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REVIEW: Is the Distribution of alpha-Tocopherol in Membranes Consistent with Its Putative Functions?

P. J. Quinn

Department of Life Sciences, King's College London, 150 Stamford Street, London SE1 9NN, U. K.; E-mail: p.quinn@kcl.ac.uk

Received April 30, 2003
Vitamin E acts as an antioxidant and stabilizer of membranes. Other functions of vitamin E unrelated to its effects on membranes are emerging. Vitamin E partitions into the lipid bilayer matrix of membranes. It orients perpendicularly to the plane of the membrane with the hydroxyl group pointing to the lipid-water interface. The vitamin is not randomly distributed in the plane of the membrane but tends to form clusters. These clusters appear to be composed of vitamin E and phosphatidylcholine in a stoichiometry of about one vitamin E per 10 phospholipid molecules. Vitamin E partitions into domains of phosphatidylcholine in model membranes formed from mixtures of phosphatidylcholine and phosphatidylethanolamine irrespective of whether the phosphatidylcholine is in the fluid or gel phase. The creation of domains enriched in vitamin E in membranes is not consistent with an antioxidant function and effects on membrane structure and stability indicate other roles of the vitamin.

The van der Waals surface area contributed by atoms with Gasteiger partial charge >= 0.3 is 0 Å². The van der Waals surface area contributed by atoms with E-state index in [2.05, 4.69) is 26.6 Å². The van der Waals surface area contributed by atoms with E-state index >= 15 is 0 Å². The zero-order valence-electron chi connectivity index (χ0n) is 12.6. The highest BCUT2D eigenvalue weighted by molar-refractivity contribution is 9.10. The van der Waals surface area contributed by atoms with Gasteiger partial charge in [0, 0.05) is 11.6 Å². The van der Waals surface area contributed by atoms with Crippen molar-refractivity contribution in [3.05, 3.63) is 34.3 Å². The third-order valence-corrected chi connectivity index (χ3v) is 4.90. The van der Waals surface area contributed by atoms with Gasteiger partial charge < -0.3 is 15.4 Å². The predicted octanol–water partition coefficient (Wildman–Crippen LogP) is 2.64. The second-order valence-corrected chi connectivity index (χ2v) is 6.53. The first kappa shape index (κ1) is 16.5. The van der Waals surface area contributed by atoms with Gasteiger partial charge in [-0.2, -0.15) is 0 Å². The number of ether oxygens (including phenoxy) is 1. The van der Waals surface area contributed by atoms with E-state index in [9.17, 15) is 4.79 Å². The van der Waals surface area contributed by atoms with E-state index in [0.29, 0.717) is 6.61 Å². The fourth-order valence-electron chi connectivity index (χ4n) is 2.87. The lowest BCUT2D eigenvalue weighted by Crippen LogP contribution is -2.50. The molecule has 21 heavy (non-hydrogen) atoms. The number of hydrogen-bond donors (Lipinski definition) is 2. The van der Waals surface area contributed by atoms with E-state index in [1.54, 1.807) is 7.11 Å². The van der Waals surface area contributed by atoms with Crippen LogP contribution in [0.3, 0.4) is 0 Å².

KEY WORDS: alpha-tocopherol, phospholipid-vitamin E complexes, X-ray diffraction, membrane structure, lipid domains